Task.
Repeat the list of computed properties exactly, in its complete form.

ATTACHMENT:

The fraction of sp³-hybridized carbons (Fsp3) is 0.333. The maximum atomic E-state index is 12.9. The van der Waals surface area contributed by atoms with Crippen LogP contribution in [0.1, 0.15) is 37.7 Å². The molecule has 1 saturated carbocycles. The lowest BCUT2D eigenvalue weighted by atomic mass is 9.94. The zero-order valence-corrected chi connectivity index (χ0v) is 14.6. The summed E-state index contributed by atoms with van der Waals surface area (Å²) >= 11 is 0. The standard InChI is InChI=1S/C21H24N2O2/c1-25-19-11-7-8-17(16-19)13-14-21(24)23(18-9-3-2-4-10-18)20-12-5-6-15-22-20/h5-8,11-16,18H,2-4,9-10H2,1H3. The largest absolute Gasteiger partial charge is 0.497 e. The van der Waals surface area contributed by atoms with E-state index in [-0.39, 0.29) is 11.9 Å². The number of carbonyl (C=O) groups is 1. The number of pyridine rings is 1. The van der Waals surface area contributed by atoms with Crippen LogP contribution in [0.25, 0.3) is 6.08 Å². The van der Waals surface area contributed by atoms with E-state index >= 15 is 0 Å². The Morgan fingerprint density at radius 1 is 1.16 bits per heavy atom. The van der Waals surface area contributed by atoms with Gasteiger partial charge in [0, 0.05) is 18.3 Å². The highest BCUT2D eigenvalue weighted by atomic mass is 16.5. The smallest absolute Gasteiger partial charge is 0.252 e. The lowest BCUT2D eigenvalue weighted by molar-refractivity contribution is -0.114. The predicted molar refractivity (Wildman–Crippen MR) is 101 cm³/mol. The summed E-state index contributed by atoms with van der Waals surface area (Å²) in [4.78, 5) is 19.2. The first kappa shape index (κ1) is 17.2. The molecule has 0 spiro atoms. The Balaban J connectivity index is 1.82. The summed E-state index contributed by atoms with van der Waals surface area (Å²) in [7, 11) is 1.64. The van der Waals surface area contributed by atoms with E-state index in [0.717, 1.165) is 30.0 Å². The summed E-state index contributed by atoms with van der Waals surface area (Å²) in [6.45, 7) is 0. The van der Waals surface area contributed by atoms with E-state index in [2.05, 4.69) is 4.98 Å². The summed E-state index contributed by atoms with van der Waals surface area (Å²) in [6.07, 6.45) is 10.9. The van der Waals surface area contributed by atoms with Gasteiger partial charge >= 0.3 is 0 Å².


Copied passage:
The fraction of sp³-hybridized carbons (Fsp3) is 0.333. The maximum atomic E-state index is 12.9. The van der Waals surface area contributed by atoms with Crippen LogP contribution in [0.1, 0.15) is 37.7 Å². The molecule has 1 saturated carbocycles. The lowest BCUT2D eigenvalue weighted by atomic mass is 9.94. The zero-order valence-corrected chi connectivity index (χ0v) is 14.6. The summed E-state index contributed by atoms with van der Waals surface area (Å²) >= 11 is 0. The standard InChI is InChI=1S/C21H24N2O2/c1-25-19-11-7-8-17(16-19)13-14-21(24)23(18-9-3-2-4-10-18)20-12-5-6-15-22-20/h5-8,11-16,18H,2-4,9-10H2,1H3. The largest absolute Gasteiger partial charge is 0.497 e. The van der Waals surface area contributed by atoms with E-state index in [-0.39, 0.29) is 11.9 Å². The number of carbonyl (C=O) groups is 1. The number of pyridine rings is 1. The van der Waals surface area contributed by atoms with Crippen LogP contribution in [0.25, 0.3) is 6.08 Å². The van der Waals surface area contributed by atoms with E-state index >= 15 is 0 Å². The Morgan fingerprint density at radius 1 is 1.16 bits per heavy atom. The van der Waals surface area contributed by atoms with Gasteiger partial charge in [0, 0.05) is 18.3 Å². The highest BCUT2D eigenvalue weighted by atomic mass is 16.5. The smallest absolute Gasteiger partial charge is 0.252 e. The lowest BCUT2D eigenvalue weighted by molar-refractivity contribution is -0.114. The predicted molar refractivity (Wildman–Crippen MR) is 101 cm³/mol. The summed E-state index contributed by atoms with van der Waals surface area (Å²) in [4.78, 5) is 19.2. The first kappa shape index (κ1) is 17.2. The molecule has 0 spiro atoms. The Balaban J connectivity index is 1.82. The summed E-state index contributed by atoms with van der Waals surface area (Å²) in [7, 11) is 1.64. The van der Waals surface area contributed by atoms with E-state index in [0.717, 1.165) is 30.0 Å². The summed E-state index contributed by atoms with van der Waals surface area (Å²) in [6.45, 7) is 0. The van der Waals surface area contributed by atoms with E-state index in [2.05, 4.69) is 4.98 Å². The summed E-state index contributed by atoms with van der Waals surface area (Å²) in [6.07, 6.45) is 10.9. The van der Waals surface area contributed by atoms with Gasteiger partial charge >= 0.3 is 0 Å².